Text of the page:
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Byron Shire
April 16, 2024

Protecting Tweed’s precious water supply

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Bray Park Weir during the wet season of 2020, compared to a time of drought in 2019. Photo supplied.

Tweed Shire Council says that extreme weather events such as floods and droughts can put our drinking water at risk and that now more than ever we need to improve strategies and methods to protect the precious water supply.

Tweed Shire Council has drafted a new Drought and Water Restrictions Policy based on experiences and learnings from the very significant 2019/2020 drought. 

Acting Manager Water and Wastewater – Business and Assets Elizabeth Seidl, said the policy sets out the best strategies and methods to maintain our water supply during extreme weather events, including restrictions, targets, compliance and enforcement.

Extreme weather events

Extreme weather events such as floods and droughts put the Tweed’s water supply at risk. Pictured here is the Bray Park Weir in the drought of 2019 when water restrictions were put in place. Photo supplied.

‘Extreme weather events are happening more frequently,’ she said.

‘In January 2020, 100 per cent of NSW was drought-declared by the Department of Primary Industries and 2019 was the driest year on record for the Tweed.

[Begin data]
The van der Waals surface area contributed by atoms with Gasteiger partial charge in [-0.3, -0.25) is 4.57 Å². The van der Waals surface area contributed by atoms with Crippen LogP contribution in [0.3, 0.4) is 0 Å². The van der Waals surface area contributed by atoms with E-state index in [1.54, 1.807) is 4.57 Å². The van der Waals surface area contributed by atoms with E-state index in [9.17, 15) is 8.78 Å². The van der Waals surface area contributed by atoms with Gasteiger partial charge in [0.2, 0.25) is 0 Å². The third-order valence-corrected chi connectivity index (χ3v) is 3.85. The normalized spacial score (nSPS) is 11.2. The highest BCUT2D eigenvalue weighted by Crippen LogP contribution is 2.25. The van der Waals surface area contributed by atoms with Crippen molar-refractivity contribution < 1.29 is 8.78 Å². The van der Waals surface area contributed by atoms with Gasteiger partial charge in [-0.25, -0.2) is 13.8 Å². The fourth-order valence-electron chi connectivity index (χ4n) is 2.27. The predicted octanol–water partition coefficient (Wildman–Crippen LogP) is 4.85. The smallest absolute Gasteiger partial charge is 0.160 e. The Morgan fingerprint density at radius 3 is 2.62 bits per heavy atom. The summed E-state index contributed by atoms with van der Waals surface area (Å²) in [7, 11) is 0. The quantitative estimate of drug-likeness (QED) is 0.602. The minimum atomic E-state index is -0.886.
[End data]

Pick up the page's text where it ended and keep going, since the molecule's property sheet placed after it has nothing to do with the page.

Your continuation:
‘Bray Park recorded just 717 mm of rain, less than half the average of 1,571 mm of rain usually experienced (source: Bureau of Meteorology).

Ms Seidle says that water restrictions were put in place and our water supply was at serious risk. ‘While we have experienced plenty of rain recently, this doesn’t mean we aren’t at risk of drought again in the near future.’

During the recent flood, Council had to impose water restrictions to ensure adequate water supply. This allowed Council enough time to repair its water supply system.

‘We’ve taken the learnings and experiences from the 2019/2020 drought and updated the Drought and Water Restriction Policy so we can protect our water supply,’ said Ms Seidl.

‘This Policy enables Council’s Water and Wastewater Unit to make operational decisions in relation to the implementation, easing and removal of water restrictions for the Tweed.

Have your say

‘We would like feedback from residents and businesses who are connected to the town water supply or use rainwater tanks topped up by a water carter from the town water supply.’

You can review the draft and share your feedback by completing the survey at www.yoursaytweed.com.au.

Submissions close on 18 May 2022.

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  1. If only there was some way to save up all the flood water to use when there is a drought. Some kind of large hole in the ground where birds and fish could play.

    • LoL there’s one already, but they can’t make water in droughts, the water evaporates and they cause havoc with natural environments.
      Stop water mining – it’s depriving our region of water that keeps creeks and dams flowing. Let Coca Cola find their profits elsewhere.

      • You mean the water evaporates into profits by selling the water rights to foreign corporations.
        Funny how we could leave the sprinklers on all day when I was a kid and we didn’t even have to pay for the water.
        Our population hasn’t even increased by 50% and now we have water rationing.
        We got long droughts back then but only farmers really noticed.
        I’m sure we’re totally not being scammed or nothing.


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